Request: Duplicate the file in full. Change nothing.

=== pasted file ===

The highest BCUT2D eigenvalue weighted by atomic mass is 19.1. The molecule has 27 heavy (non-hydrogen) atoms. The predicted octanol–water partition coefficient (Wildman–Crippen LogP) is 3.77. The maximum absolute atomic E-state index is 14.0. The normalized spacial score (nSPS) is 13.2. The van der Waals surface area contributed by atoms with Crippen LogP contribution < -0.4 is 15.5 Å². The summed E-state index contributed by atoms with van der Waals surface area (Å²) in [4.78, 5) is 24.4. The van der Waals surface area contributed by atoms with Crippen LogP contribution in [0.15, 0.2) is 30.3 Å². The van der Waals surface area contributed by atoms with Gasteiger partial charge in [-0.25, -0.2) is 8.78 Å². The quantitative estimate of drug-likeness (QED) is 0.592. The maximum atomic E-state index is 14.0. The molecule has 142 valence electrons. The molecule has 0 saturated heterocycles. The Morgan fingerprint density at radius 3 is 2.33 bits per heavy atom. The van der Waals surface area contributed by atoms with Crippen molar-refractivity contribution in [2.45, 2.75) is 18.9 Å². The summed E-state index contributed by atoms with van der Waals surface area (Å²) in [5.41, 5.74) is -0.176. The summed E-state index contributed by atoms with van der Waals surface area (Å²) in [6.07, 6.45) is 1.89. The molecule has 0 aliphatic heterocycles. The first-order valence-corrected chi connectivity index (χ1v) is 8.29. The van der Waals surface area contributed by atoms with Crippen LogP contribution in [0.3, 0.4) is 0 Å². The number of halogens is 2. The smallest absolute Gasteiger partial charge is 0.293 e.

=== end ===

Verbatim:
The highest BCUT2D eigenvalue weighted by atomic mass is 19.1. The molecule has 27 heavy (non-hydrogen) atoms. The predicted octanol–water partition coefficient (Wildman–Crippen LogP) is 3.77. The maximum absolute atomic E-state index is 14.0. The normalized spacial score (nSPS) is 13.2. The van der Waals surface area contributed by atoms with Crippen LogP contribution < -0.4 is 15.5 Å². The summed E-state index contributed by atoms with van der Waals surface area (Å²) in [4.78, 5) is 24.4. The van der Waals surface area contributed by atoms with Crippen LogP contribution in [0.15, 0.2) is 30.3 Å². The van der Waals surface area contributed by atoms with Gasteiger partial charge in [-0.25, -0.2) is 8.78 Å². The quantitative estimate of drug-likeness (QED) is 0.592. The maximum atomic E-state index is 14.0. The molecule has 142 valence electrons. The molecule has 0 saturated heterocycles. The Morgan fingerprint density at radius 3 is 2.33 bits per heavy atom. The van der Waals surface area contributed by atoms with Crippen molar-refractivity contribution in [2.45, 2.75) is 18.9 Å². The summed E-state index contributed by atoms with van der Waals surface area (Å²) in [5.41, 5.74) is -0.176. The summed E-state index contributed by atoms with van der Waals surface area (Å²) in [6.07, 6.45) is 1.89. The molecule has 0 aliphatic heterocycles. The first-order valence-corrected chi connectivity index (χ1v) is 8.29. The van der Waals surface area contributed by atoms with Crippen LogP contribution in [0.3, 0.4) is 0 Å². The number of halogens is 2. The smallest absolute Gasteiger partial charge is 0.293 e.